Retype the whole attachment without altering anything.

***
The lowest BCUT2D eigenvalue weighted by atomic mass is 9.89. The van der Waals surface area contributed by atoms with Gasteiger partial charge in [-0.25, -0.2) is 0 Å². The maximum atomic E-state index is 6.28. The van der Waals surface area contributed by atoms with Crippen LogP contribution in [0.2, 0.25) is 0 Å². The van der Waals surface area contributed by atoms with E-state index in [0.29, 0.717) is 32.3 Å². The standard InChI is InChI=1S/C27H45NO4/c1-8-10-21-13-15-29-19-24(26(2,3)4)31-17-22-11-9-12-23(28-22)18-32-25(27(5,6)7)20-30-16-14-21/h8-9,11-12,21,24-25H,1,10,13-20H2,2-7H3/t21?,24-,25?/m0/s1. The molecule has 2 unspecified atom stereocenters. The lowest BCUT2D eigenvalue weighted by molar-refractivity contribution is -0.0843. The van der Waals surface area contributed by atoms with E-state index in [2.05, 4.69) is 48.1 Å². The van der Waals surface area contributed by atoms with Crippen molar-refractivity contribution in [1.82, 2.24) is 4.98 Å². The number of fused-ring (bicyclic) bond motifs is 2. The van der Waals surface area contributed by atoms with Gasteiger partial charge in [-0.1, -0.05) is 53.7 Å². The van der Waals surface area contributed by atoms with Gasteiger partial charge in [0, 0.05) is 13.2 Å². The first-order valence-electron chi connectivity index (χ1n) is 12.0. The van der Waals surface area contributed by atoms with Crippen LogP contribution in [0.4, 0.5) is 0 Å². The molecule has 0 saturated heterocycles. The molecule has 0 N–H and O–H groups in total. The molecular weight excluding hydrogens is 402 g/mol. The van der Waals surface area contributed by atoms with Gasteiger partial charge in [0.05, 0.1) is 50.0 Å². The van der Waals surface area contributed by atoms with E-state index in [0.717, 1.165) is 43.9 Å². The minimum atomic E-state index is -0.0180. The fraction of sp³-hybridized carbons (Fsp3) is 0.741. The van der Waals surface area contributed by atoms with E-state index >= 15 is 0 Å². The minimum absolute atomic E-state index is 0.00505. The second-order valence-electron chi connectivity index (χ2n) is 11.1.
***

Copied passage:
The lowest BCUT2D eigenvalue weighted by atomic mass is 9.89. The van der Waals surface area contributed by atoms with Gasteiger partial charge in [-0.25, -0.2) is 0 Å². The maximum atomic E-state index is 6.28. The van der Waals surface area contributed by atoms with Crippen LogP contribution in [0.2, 0.25) is 0 Å². The van der Waals surface area contributed by atoms with E-state index in [0.29, 0.717) is 32.3 Å². The standard InChI is InChI=1S/C27H45NO4/c1-8-10-21-13-15-29-19-24(26(2,3)4)31-17-22-11-9-12-23(28-22)18-32-25(27(5,6)7)20-30-16-14-21/h8-9,11-12,21,24-25H,1,10,13-20H2,2-7H3/t21?,24-,25?/m0/s1. The molecule has 2 unspecified atom stereocenters. The lowest BCUT2D eigenvalue weighted by molar-refractivity contribution is -0.0843. The van der Waals surface area contributed by atoms with E-state index in [2.05, 4.69) is 48.1 Å². The van der Waals surface area contributed by atoms with Crippen molar-refractivity contribution in [1.82, 2.24) is 4.98 Å². The number of fused-ring (bicyclic) bond motifs is 2. The van der Waals surface area contributed by atoms with Gasteiger partial charge in [-0.1, -0.05) is 53.7 Å². The van der Waals surface area contributed by atoms with Gasteiger partial charge in [0, 0.05) is 13.2 Å². The first-order valence-electron chi connectivity index (χ1n) is 12.0. The van der Waals surface area contributed by atoms with Crippen LogP contribution in [0.4, 0.5) is 0 Å². The molecule has 0 saturated heterocycles. The molecule has 0 N–H and O–H groups in total. The molecular weight excluding hydrogens is 402 g/mol. The van der Waals surface area contributed by atoms with Gasteiger partial charge in [0.05, 0.1) is 50.0 Å². The van der Waals surface area contributed by atoms with E-state index in [0.717, 1.165) is 43.9 Å². The minimum atomic E-state index is -0.0180. The fraction of sp³-hybridized carbons (Fsp3) is 0.741. The van der Waals surface area contributed by atoms with E-state index >= 15 is 0 Å². The minimum absolute atomic E-state index is 0.00505. The second-order valence-electron chi connectivity index (χ2n) is 11.1.